Toy Safety Tips

Holiday Toy Safety Tips

Now that the holidays have come and gone, your kids are likely swimming in a sea of new toys. Before you open them, it’s a good idea to be aware of a few toy safety tips to help to keep you and your children free from injury.

It’s Child Safety Store’s job to help keep your kids safe, and that’s a job we take very seriously! Let’s take a look at some toy safety tips to consider as your child opens their new gifts.

Holiday Toy Safety Tips

Know the Child’s Development Level

Of all the toy safety tips, choosing the right toy for the right child is the most important. The recommended age range on the toy’s box can act as a great general guideline. However, it is also a important to consider each child’s individual development level.

To that end, choose toys that coincide with the child’s skill levels. Ask yourself what will help to advance their growth – are they working on their fine motor skills, or hand-eye coordination? There’s a toy for that!

Beware of Strangulation Hazards

Before allowing your child to use a toy, remove any ribbons, cords or strings that can get wrapped around their neck. According to the U.S. Consumer Product Safety Commission (CPSC), the strings and straps on toys such as guitar straps and necklaces, can strangle a young child.

Look for Choking Hazards

Take a look at each new toy your child receives and determine if there are any choking hazards. As we’re all well aware of, our little ones have the tendency to put everything in their mouths. Small pieces that are removable or can break off of a toy may easily end up in a young child’s mouth. According to the American Academy of Pediatrics (AAP), “government regulations specify that toys for children under age three cannot have parts less than 1 1/4 inches in diameter and 2 1/4 inches long.”

Consider Limiting Screen Time 

On this blog, we have discussed screen time before. This advice also applies when discussing toy safety tips. Every parent should make decisions on how their own child spends their time, but you should consider these household regulations when buying gifts for your child (or anyone else’s for that matter).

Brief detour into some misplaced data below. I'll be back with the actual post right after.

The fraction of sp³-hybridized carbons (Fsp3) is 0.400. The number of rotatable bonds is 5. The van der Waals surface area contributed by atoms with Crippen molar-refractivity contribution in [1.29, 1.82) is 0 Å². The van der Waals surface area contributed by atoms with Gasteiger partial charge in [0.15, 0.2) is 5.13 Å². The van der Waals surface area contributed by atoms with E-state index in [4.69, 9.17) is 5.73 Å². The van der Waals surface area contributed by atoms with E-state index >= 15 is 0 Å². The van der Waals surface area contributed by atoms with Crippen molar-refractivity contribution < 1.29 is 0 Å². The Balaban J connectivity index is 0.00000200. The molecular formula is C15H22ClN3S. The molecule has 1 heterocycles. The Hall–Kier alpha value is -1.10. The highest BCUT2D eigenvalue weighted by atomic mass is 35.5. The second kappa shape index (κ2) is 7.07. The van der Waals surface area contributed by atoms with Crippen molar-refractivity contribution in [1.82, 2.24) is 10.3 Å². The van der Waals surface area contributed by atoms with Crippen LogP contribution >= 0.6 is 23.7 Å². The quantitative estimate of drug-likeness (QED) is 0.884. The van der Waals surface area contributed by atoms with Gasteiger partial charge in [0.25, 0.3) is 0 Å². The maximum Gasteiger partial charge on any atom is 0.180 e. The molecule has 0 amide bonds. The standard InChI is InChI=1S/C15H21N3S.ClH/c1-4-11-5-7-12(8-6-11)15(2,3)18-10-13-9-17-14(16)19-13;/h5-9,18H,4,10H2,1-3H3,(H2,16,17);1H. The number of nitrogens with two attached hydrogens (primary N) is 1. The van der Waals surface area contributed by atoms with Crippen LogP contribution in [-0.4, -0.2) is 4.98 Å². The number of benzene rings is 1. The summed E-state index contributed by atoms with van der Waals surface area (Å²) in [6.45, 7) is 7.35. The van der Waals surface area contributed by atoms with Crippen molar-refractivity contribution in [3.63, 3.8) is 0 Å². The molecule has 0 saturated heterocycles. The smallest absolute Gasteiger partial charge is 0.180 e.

It is also important to be aware that the AAP recommends that screen time be avoided for children who are two years of age and younger, and limited for older children. “Children younger than 5 years should only be allowed to play with developmentally appropriate computer or video games, ideally accompanied by the parent or caregiver.”

Beware of Unsafe Packaging

Sure, a toy may be safe, but what about the packaging it came in? Be sure to open your child’s toys for them. While doing so, look out for any warning labels and special instructions. Remove all plastic tabs that secure the toys to the packaging. In addition, immediately throw away plastic bags and packaging materials. Last, remove plastic film coverings that come attached to the surface of toys such as mirrors and screens.

Consider Where You Store Your Toys

Toy boxes and chests can be enormously helpful. They allow you to gather all of your child’s possessions for storage in a neat container. However, these boxes can also be quite unsafe. For one, the lid on a toy box can catch your little one’s fingers or hit their heads when it closes. To avoid this, make sure the box has a hinged lid that remains open at any angle. Additionally, a child can get trapped inside the box while looking for toys. Make sure that there is ventilation inside the closed box. If you are unsure of the safety of your toy box, you can remove the lid altogether. The toys will still be contained neatly and your child will remain safe.

Check for Recalls

Finally, one of the most important toy safety tips is knowing if something is wrong with an entire line of products. Keep an eye out for recalls, warnings and notices about the safety of your child’s toys. Recalls.gov provides valuable details about any products and toys that have been recalled for safety reasons. Additionally, we do our best to update parents on critical product recalls right here on the Child Safety Blog.

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